Dear Jerxy: You write in a few posts that your "image" is one who has an interest in magic, rather than a magician. You don't give off the impression to friends that you work really hard to accomplish technical gambling moves but rather you belong to a secret circle of magicians with ancient rules and culture, or you met this cool person who can do ACAAN over text, or get nicely wrapped gifts from an overweight Santa figure.
However, this immersive style of magic you also say you only do 1/3 of the time; the other times you do backstage "let me show you what I'm working on" or traditional presentations. So I'm sure many of your friends know you as a magician, from these traditional presentations.
When you use cards in some of these "weird" presentations, like the Time Traveler's Toilet, or the torn up card a la intercessor for the trick where you take your friend digging for buried treasure that she never buried with you, does that telegraph that "oh it's just a card trick?" After all, cards are never usually used for such a situation involving toilets -they're used for playing card games. "Why not test it with another object, rather than one historically associated with magic tricks" is a thought that the spectator might think.
Hope that made sense. I think there were two thoughts there, one concerning an image of "the magician," and another concerning the usage of cards and their respective interference with the immersive performance style.
Befuddled in Berkeley
Okay, I think I might not be clear when I say that my goal is to come off as someone with an interest in magic as opposed to a “magician,” so let me try to clarify.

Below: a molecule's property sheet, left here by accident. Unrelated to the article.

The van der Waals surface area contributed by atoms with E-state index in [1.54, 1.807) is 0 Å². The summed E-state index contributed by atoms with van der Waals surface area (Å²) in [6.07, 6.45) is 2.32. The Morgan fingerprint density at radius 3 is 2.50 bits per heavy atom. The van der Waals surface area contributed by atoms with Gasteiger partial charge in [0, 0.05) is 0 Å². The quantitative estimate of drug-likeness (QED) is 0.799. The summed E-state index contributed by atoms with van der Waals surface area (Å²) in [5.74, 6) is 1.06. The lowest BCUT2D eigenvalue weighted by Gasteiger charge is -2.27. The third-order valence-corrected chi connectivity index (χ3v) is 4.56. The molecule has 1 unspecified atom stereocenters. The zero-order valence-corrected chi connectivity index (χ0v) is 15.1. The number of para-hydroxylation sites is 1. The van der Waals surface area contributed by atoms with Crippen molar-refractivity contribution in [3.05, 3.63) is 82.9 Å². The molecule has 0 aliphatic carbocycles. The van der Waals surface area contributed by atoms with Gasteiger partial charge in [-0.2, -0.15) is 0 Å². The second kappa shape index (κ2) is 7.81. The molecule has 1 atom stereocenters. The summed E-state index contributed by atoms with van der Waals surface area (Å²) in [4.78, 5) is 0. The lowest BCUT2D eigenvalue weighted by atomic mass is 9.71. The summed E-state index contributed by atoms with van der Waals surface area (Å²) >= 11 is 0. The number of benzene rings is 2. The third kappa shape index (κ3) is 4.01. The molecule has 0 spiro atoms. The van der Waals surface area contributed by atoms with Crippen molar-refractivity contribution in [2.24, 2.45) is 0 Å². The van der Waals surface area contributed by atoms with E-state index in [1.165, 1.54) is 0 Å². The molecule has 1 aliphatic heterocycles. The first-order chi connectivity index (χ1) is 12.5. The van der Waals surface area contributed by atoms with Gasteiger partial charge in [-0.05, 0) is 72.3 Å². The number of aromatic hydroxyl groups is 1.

I think as a social magician, you need to come up with an understanding of how you want people to view you and your relationship to magic. I was watching a Peter Turner video the other day and he says that he never lets the people he’s dating know that what he does isn’t real. He tells them that his abilities are a product of his keen intuition, not tricks. That would be an exhausting way to go through life for me. I want to feel comfortable in my own skin, not like I’m playing a part when I wake up with my girlfriend.
So, what then do I want to project to the friends and family I see all the time? I don’t want to claim special powers. I don’t want to pretend I don’t have an interest in magic and that weird things are just happening around me (you can only keep that up for so long.) But I also don’t want the dullness of, “Yeah, my hobby is magic and these are tricks 1 million other magicians could show you.”
The “story” I tell people is this:
When I was a kid, magic was one of many hobbies I had. As it is for many kids. (This is 100% true.)
I took that interest further than most kids and I would go to magic stores and lectures and conventions when I was young. (This is mostly true.)
My initial interest was in traditional things like tricks with cards and coins, but as the years have passed, I’ve been following many more arcane branches of the art. This had led me to discover all types of strange people, techniques, rituals, objects, etc. This is stuff that you can’t find in the library or on youtube. It’s not supernatural, it’s not witchcraft. It’s just some of the more obscure aspects of magic that most people don’t have access to. (This is mostly untrue.)
So the public face of my relationship with magic is that I’m someone who has an interest in magic that is intense enough that I’ve pursued it far past where most people with a casual interest have and therefore I can show them some things they would be unlikely to see anywhere else. It’s never a matter of me being special. I’ve just come across these weird things and other types of magic because I’ve devoted the time to it and was lucky enough to make connections with people who showed me stuff “beyond sleight-of-hand and gimmicks.” I never really explain what I mean when I say something like that, I just like to imply there’s some other kind of trickery beyond the things they know.
I’ll be getting back to your question, but I’m trying to lay some foundation first.